Think about it like this: Jay Cutler showed no emotion when he was forced to sit out and watch his team lose in the NFC Championship. People chastised him for not caring. So why do the flip the script and treat these grown men like little girls for doing the opposite? Take your pick: either it’s just a game, a job, a business, and it’s devoid of emotion, or it’s something more. It’s something like love. When it’s great, nothing can make you happier, and when it’s bad nothing can be worse in the world. Don’t you wish every athlete had that? There are a lot of guys who will never have it. Some of them are the best players on your favorite team right now. Sorry to break it to you. You have to at least give it to the Heat for that.

Furthermore, the guys who cry after the games don’t cry because they are terrible and have no chance. They do it because they’re close. So close it hurts. I’ve never seen a last place team cry after a game. Nor have a seen a team with no chance for serious success do it. It’s only the guys whose will is strong enough to do something about it afterwards. My senior year of college was the biggest setback of my life. Since then I’ve done nothing but grow and get better, because my will to do so is strong.

I’m not here trying to convert anyone into Miami fans. I’m not even a Miami fan. I actually think it’s fun and easy to ridicule them. But when I see tears in their eyes, I get the idea that the fun and games are over, and maybe they’re poised to turn things around after this setback. Heck, maybe they won’t, but I’ll never again question how much they care.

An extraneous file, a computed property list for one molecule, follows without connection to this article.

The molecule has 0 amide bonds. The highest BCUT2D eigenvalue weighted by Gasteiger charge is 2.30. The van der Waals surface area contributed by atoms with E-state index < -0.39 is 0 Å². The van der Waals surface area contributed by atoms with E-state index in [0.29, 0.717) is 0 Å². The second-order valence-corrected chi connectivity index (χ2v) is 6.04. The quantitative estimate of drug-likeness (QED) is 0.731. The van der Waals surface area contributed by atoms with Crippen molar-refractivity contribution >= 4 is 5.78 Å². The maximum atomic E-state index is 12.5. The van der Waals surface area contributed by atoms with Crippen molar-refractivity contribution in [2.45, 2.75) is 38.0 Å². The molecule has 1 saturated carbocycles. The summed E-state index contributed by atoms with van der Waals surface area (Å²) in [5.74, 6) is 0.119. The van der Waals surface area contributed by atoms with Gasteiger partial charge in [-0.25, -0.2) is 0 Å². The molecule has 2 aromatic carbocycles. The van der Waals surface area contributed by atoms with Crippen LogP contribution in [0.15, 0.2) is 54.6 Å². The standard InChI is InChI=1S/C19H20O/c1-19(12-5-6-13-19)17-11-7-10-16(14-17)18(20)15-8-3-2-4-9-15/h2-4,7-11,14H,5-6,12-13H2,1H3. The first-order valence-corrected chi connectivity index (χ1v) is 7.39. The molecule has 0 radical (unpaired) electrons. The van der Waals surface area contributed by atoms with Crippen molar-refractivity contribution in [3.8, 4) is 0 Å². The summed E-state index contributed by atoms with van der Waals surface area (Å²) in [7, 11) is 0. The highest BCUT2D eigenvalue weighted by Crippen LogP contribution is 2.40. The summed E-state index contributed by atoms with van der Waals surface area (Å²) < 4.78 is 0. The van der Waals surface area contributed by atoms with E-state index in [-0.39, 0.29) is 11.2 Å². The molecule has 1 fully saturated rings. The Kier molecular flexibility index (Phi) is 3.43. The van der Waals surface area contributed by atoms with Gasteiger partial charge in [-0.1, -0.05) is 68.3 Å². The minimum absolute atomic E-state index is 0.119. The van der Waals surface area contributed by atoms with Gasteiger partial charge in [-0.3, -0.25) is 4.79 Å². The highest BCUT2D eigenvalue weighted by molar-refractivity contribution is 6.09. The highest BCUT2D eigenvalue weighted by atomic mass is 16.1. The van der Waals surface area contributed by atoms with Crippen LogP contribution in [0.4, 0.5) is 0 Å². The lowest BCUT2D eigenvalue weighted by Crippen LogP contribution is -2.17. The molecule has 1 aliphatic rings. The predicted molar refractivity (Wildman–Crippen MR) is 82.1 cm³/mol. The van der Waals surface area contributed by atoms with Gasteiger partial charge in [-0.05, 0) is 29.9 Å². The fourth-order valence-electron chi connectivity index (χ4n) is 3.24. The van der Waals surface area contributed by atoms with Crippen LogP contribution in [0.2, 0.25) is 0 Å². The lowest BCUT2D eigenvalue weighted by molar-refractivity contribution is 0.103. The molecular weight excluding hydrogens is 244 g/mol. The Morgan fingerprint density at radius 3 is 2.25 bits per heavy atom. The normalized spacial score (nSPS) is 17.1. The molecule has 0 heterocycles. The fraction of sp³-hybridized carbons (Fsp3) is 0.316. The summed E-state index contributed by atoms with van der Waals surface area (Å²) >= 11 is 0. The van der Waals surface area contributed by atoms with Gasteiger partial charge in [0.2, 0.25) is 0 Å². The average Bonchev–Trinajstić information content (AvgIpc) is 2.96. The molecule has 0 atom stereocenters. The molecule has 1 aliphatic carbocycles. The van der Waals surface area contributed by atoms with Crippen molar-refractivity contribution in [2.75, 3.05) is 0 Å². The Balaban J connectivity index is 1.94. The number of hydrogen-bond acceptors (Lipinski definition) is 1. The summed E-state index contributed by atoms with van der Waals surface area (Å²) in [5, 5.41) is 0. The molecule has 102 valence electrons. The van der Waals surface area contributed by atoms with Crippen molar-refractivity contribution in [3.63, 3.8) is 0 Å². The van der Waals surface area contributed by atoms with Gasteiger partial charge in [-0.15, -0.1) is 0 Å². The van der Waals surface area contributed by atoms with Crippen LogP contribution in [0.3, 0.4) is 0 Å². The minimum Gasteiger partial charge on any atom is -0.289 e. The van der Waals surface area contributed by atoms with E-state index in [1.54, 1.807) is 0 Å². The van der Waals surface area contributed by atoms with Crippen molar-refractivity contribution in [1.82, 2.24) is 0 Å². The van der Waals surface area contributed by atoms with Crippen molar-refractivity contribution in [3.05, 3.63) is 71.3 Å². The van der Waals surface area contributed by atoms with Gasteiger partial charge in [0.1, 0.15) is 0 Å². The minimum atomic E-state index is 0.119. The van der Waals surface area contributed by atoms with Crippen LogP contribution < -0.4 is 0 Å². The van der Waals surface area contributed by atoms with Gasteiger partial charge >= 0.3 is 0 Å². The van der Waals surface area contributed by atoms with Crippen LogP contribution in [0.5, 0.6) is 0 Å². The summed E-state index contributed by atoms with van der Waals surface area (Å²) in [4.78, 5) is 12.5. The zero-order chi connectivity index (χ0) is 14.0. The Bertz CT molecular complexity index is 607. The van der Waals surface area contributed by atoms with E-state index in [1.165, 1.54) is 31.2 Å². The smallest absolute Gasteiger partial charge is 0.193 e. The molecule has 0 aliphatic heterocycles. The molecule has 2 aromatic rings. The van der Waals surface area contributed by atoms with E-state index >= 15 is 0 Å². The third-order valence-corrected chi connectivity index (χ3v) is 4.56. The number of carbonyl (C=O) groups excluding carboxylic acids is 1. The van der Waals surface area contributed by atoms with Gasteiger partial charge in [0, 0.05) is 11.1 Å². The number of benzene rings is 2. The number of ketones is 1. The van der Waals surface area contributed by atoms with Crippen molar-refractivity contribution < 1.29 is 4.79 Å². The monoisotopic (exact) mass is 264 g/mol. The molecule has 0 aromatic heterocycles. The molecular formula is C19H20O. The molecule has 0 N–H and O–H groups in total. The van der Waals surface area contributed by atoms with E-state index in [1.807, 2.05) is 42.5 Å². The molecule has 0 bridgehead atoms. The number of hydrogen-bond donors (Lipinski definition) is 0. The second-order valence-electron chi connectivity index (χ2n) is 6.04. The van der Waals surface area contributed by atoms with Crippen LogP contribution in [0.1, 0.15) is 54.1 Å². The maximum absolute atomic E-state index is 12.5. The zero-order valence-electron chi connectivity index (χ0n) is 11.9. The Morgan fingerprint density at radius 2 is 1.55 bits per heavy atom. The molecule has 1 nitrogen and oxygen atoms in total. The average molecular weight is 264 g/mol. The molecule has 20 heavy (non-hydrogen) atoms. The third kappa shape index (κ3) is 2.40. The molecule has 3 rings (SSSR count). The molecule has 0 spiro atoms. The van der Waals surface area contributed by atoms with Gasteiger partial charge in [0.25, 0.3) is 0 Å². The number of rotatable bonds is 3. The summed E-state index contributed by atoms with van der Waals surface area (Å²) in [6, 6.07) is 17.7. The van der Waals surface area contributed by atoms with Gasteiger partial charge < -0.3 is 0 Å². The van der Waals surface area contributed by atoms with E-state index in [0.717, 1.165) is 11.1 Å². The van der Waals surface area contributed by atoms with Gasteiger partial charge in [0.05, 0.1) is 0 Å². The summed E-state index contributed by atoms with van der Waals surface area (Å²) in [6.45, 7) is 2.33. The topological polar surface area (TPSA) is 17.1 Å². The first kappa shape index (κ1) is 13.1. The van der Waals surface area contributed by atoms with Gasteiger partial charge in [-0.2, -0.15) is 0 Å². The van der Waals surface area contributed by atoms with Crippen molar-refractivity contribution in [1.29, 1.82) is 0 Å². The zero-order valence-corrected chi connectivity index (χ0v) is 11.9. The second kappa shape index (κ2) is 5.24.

Yes, it’s easy to hate the Heat, but if you don’t love that they love the game, then we might as well give all the players Tiger Blood and turn them lose to just enjoy the hell out of the NBA and listen to them give post-game speeches about how adult film stars gave them Adonis DNA and that’s why they’re winning. #Winning!

Anyway, I, for one, will be quite interested to see what happens next. I’m still not a Heat fan, but unlike a hater, I like to see people succeed when it seems like they have little chance of doing so. That’s just me. Besides, if they pull it off, I’m sure everyone will want a pint of King James’ Tiger Blood. Just sayin’

Remember you can always get more at and at Also, if you love you some Charlie Sheen, you can get the super sweet Tiger Blood shirt I designed below over at! Shameless plug, I know!

, , , , ,


More HoopsHype